Before I start my commentary, you should first read the entire blurb from ParentMap Magazine’s November 2015 issue:
New proof that love is blind: In a big new study, only one out of six mothers of overweight or obese kids recognized their child as overweight or obese. Researchers at the University of Limerick, Ireland, studied 7,655 mothers and their 9-year-old kids. While denial was rampant when it came to their kids, the moms were better when it came to themselves: 75 percent of overweight mothers and 60 percent of obese mothers were able to recognize themselves as overweight or obese. In our country, about 17 percent of children and 35 percent of adults are obese, and those numbers appear to be rising.
Oh my! If we assume that the numbers would be similar in the United States, which is a reasonably safe assumption, and we also assume that this denial may also apply to younger children, this changes my entire approach as a teacher! I used to view a child’s obesity as the parent’s concern. There are probably a combination of genetic and home environment factors at work here that are beyond my control & none of my business, so I will just stick with my ‘healthy choices’ curriculum, model a healthy lifestyle, & hope for the best. I always assumed that if I brought up a child’s weight I a) was overstepping by limits and b) insulting parents by bringing up a sensitive issue.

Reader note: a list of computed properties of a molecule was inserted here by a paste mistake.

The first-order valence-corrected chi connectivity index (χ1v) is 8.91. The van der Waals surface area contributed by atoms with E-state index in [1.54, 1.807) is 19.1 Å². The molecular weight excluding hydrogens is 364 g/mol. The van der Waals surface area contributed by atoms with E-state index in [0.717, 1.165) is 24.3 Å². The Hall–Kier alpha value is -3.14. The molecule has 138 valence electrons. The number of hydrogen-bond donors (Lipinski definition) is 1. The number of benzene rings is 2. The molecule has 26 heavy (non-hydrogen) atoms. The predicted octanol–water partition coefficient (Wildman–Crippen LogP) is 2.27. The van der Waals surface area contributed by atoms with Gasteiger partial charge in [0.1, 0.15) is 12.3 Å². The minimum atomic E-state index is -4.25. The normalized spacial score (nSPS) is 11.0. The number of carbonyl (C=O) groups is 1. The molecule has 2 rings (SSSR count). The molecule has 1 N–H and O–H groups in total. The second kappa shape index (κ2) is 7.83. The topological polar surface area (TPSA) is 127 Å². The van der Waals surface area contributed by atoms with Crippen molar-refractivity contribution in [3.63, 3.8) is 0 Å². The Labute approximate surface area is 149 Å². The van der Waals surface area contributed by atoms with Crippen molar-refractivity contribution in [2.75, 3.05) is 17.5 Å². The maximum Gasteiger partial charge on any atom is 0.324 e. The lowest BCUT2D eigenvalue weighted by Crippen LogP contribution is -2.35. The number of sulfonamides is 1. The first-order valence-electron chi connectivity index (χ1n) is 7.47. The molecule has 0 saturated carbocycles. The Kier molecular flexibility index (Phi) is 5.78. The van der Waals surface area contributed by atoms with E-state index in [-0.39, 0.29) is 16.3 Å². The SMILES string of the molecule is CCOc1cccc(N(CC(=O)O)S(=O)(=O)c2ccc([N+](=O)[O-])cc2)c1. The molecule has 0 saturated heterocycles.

Now that I know there is the possibility out there (dare I say even a probability) that these parents don’t even know that their child is overweight or obese, I feel it may be my responsibility to approach this delicate topic with the family, as well as offer assistance for making changes in the home environment to help change the child’s weight. After that first 18 months of a child’s life, visits to the pediatrician don’t come too often, and when they do, most doctors spend…I think I saw research somewhere that said an average of 5 to 15 minutes with each family for well-child visits. That is not enough to change a child’s weight trajectory. These are going to be some tricky conversations…